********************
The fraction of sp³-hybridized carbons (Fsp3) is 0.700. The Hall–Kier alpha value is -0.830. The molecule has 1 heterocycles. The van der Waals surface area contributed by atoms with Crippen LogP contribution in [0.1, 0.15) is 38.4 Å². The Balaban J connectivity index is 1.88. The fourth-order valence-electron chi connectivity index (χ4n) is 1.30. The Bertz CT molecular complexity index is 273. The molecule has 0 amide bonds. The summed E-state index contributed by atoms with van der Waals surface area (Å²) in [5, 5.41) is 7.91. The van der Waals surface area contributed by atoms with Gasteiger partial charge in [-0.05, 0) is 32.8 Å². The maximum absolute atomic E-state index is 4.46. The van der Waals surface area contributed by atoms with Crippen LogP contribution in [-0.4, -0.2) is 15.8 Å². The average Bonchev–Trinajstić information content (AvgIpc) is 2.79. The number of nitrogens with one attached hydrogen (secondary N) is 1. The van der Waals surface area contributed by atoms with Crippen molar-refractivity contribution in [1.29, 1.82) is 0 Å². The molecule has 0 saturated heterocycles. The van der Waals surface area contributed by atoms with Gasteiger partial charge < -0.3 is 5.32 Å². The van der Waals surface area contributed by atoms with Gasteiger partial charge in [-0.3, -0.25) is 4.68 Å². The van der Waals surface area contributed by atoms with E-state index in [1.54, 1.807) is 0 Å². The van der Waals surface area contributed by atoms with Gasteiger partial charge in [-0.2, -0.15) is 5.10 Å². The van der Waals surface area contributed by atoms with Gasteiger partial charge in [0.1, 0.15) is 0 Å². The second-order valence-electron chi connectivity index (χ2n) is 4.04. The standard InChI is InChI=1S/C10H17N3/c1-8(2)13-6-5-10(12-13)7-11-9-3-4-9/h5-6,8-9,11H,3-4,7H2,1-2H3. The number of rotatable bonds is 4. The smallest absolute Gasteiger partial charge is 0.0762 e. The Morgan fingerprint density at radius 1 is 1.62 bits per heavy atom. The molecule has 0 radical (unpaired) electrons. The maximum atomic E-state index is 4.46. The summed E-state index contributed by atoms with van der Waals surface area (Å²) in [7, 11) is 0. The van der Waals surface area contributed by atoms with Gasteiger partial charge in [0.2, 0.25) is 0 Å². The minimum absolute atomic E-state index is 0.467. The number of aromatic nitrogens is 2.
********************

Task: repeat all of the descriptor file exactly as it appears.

The fraction of sp³-hybridized carbons (Fsp3) is 0.700. The Hall–Kier alpha value is -0.830. The molecule has 1 heterocycles. The van der Waals surface area contributed by atoms with Crippen LogP contribution in [0.1, 0.15) is 38.4 Å². The Balaban J connectivity index is 1.88. The fourth-order valence-electron chi connectivity index (χ4n) is 1.30. The Bertz CT molecular complexity index is 273. The molecule has 0 amide bonds. The summed E-state index contributed by atoms with van der Waals surface area (Å²) in [5, 5.41) is 7.91. The van der Waals surface area contributed by atoms with Gasteiger partial charge in [-0.05, 0) is 32.8 Å². The maximum absolute atomic E-state index is 4.46. The van der Waals surface area contributed by atoms with Crippen LogP contribution in [-0.4, -0.2) is 15.8 Å². The average Bonchev–Trinajstić information content (AvgIpc) is 2.79. The number of nitrogens with one attached hydrogen (secondary N) is 1. The van der Waals surface area contributed by atoms with Crippen molar-refractivity contribution in [1.29, 1.82) is 0 Å². The molecule has 0 saturated heterocycles. The van der Waals surface area contributed by atoms with Gasteiger partial charge < -0.3 is 5.32 Å². The van der Waals surface area contributed by atoms with Gasteiger partial charge in [-0.3, -0.25) is 4.68 Å². The van der Waals surface area contributed by atoms with E-state index in [1.54, 1.807) is 0 Å². The van der Waals surface area contributed by atoms with Gasteiger partial charge in [-0.2, -0.15) is 5.10 Å². The van der Waals surface area contributed by atoms with Gasteiger partial charge in [0.1, 0.15) is 0 Å². The second-order valence-electron chi connectivity index (χ2n) is 4.04. The standard InChI is InChI=1S/C10H17N3/c1-8(2)13-6-5-10(12-13)7-11-9-3-4-9/h5-6,8-9,11H,3-4,7H2,1-2H3. The number of rotatable bonds is 4. The smallest absolute Gasteiger partial charge is 0.0762 e. The Morgan fingerprint density at radius 1 is 1.62 bits per heavy atom. The molecule has 0 radical (unpaired) electrons. The maximum atomic E-state index is 4.46. The summed E-state index contributed by atoms with van der Waals surface area (Å²) in [7, 11) is 0. The van der Waals surface area contributed by atoms with Gasteiger partial charge in [0.2, 0.25) is 0 Å². The minimum absolute atomic E-state index is 0.467. The number of aromatic nitrogens is 2.